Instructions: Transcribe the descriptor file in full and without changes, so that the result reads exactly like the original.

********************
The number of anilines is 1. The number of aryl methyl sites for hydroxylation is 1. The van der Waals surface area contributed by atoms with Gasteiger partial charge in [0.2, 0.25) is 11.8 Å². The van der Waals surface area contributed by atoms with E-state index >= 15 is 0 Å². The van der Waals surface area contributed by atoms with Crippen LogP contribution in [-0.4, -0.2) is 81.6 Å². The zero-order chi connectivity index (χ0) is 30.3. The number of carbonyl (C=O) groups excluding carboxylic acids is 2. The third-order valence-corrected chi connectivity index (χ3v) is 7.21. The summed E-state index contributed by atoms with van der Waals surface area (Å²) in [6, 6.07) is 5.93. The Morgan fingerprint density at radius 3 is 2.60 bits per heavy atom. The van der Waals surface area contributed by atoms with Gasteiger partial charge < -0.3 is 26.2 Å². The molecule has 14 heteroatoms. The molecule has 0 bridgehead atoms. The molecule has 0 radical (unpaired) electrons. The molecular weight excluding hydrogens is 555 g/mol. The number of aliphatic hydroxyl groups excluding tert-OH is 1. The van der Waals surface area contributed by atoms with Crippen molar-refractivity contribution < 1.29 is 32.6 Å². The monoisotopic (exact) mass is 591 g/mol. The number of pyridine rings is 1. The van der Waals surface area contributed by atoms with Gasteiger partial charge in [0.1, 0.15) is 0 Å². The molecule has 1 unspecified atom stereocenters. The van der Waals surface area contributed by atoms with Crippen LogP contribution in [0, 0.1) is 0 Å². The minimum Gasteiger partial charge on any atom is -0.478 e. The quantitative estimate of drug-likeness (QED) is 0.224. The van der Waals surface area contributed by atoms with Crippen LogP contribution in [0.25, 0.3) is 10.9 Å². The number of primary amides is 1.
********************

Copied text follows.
The number of anilines is 1. The number of aryl methyl sites for hydroxylation is 1. The van der Waals surface area contributed by atoms with Gasteiger partial charge in [0.2, 0.25) is 11.8 Å². The van der Waals surface area contributed by atoms with E-state index >= 15 is 0 Å². The van der Waals surface area contributed by atoms with Crippen LogP contribution in [-0.4, -0.2) is 81.6 Å². The zero-order chi connectivity index (χ0) is 30.3. The number of carbonyl (C=O) groups excluding carboxylic acids is 2. The third-order valence-corrected chi connectivity index (χ3v) is 7.21. The summed E-state index contributed by atoms with van der Waals surface area (Å²) in [6, 6.07) is 5.93. The Morgan fingerprint density at radius 3 is 2.60 bits per heavy atom. The van der Waals surface area contributed by atoms with Gasteiger partial charge < -0.3 is 26.2 Å². The molecule has 14 heteroatoms. The molecule has 0 bridgehead atoms. The molecule has 0 radical (unpaired) electrons. The molecular weight excluding hydrogens is 555 g/mol. The number of aliphatic hydroxyl groups excluding tert-OH is 1. The van der Waals surface area contributed by atoms with Crippen molar-refractivity contribution < 1.29 is 32.6 Å². The monoisotopic (exact) mass is 591 g/mol. The number of pyridine rings is 1. The van der Waals surface area contributed by atoms with Gasteiger partial charge in [0.1, 0.15) is 0 Å². The molecule has 1 unspecified atom stereocenters. The van der Waals surface area contributed by atoms with Crippen LogP contribution in [0, 0.1) is 0 Å². The minimum Gasteiger partial charge on any atom is -0.478 e. The quantitative estimate of drug-likeness (QED) is 0.224. The van der Waals surface area contributed by atoms with Crippen LogP contribution in [0.25, 0.3) is 10.9 Å². The number of primary amides is 1.